By Ken Trainor
Francis Pharcellus Church is a name that doesn't ring many bells these days. It didn't even make the Macy's windows rendition of "Yes, Virginia," this year's holiday display. Everyone remembers Virginia O'Hanlon, the 8-year-old who wrote the New York Sun in September of 1897 to verify the existence of Santa Claus.
"Papa says, 'If you see it in the Sun, it's so,'" she wrote.
The Sun's reply, "Yes, Virginia, there is a Santa Claus," is equally famous. Macy's diorama quotes from the elegantly written editorial though it refers only to an unnamed "editor."
But Frank Church is the true center of this story. Loathe to see a fellow newspaperman get short shrift, I did some research (www.bookrags.com and www.newseum.org). Here, as Paul Harvey used to say, is the rest of the story:
From 1866 to 1878, Frank Church and his older brother, William (who, among other things, started the National Rifle Association) edited the Galaxy, a literary magazine that served as New York's answer to Boston's more famous (and enduring) Atlantic Monthly.
When the Galaxy folded, Church hooked up with the New York Sun and became their main editorial writer for the next two decades plus. Only one of the thousands of editorials he penned is remembered today — the one printed on Sept. 21, 1897, which began, "Virginia, your little friends are wrong."
But when his editor, Edward Mitchell, first suggested he write a reply to the little girl's letter, Church resisted. Then he acquiesced.
"He took the letter," Mitchell later recalled, "and turned with an air of resignation to his desk."
What arose in him, I wonder, that made him change his mind? Church was a veteran newspaperman (he died nine years later at the age of 67). He had been a Civil War correspondent. The country in 1897 had just emerged from a devastating six-year economic depression that rivaled the Great Depression a mere 30 years later.
He had seen his share of dark times.
Church could have tossed off some tired collection of comforting and unconvincing clichés. But he didn't. Why he didn't is the marvel and the mystery. Instead of condescending claptrap, he embraced the challenge. Whatever the reason, he chose instead to write a testament to hope.
"Your little friends are wrong," he wrote. "They have been affected by the skepticism of a skeptical age. ... They think that nothing can be which is not comprehensible by their little minds. ... In this great universe of ours, man is a mere insect, an ant, in his intellect, as compared with the boundless world about him, as measured by the intelligence capable of grasping the whole of truth and knowledge.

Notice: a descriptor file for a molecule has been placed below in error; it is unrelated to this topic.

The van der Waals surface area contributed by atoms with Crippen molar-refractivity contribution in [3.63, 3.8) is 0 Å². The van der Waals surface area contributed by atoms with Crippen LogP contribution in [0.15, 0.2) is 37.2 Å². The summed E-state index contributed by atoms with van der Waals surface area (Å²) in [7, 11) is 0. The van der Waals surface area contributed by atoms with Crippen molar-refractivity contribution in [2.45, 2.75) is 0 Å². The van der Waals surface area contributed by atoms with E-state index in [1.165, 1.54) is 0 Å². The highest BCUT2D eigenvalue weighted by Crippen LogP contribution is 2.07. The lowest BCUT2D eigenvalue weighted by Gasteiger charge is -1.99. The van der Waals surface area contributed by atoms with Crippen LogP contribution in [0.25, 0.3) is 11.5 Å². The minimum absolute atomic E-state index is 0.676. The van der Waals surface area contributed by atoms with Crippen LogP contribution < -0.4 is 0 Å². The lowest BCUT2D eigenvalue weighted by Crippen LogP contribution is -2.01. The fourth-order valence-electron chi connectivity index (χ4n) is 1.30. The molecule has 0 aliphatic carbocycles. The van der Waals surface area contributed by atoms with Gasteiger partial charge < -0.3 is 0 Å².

"[Santa Claus] exists as certainly as love and generosity and devotion exist. ... Nobody can conceive or imagine all the wonders there are, unseen and unseeable, in the world. You may tear apart the baby's rattle and see what makes the noise inside, but there is a veil covering the unseen world which not the strongest man, nor even the united strength of all the strongest men who ever lived, could tear apart. Only faith, fancy, poetry, love, romance can push aside that curtain and view the supernal beauty and glory beyond. ... In all this world there is nothing else real and abiding.
"Thank God he lives, and he lives forever. A thousand years from now, Virginia, nay, ten times ten thousand years, he will continue to make glad the heart of childhood."
Mitchell described Frank Church as "quick of perception of the interesting in every phase of human activity except politics (for which he cared little, bless his soul!). There was in his features, something of that gentlemanly pugnacity ... a latent aggressiveness that marred neither the delicacy of his fancy nor the warmth of his sympathies."
In other words, a man worth remembering when this story is told.
After all, the measure of a holiday like Christmas — or any of the other celebrations of light at this dark time of year — is not how long children can sustain belief. Children will always believe in Santa Claus. Eventually, they grow up and become adults who believe — or not — to varying degrees.
The real measure of Christmas, it seems to me, is how long adults can sustain hope in spite of all evidence to the contrary. Keeping hope alive, especially during dark times like ours, is nothing less than a revolutionary act. Hope insists on the possibility of a better world.
A spirit remains alive in the world, which the forces of darkness and despair can never contain or conquer. Some call that spirit "God." I prefer "Love," but call it whatever you like.
Francis Pharcellus Church called it "Santa Claus."
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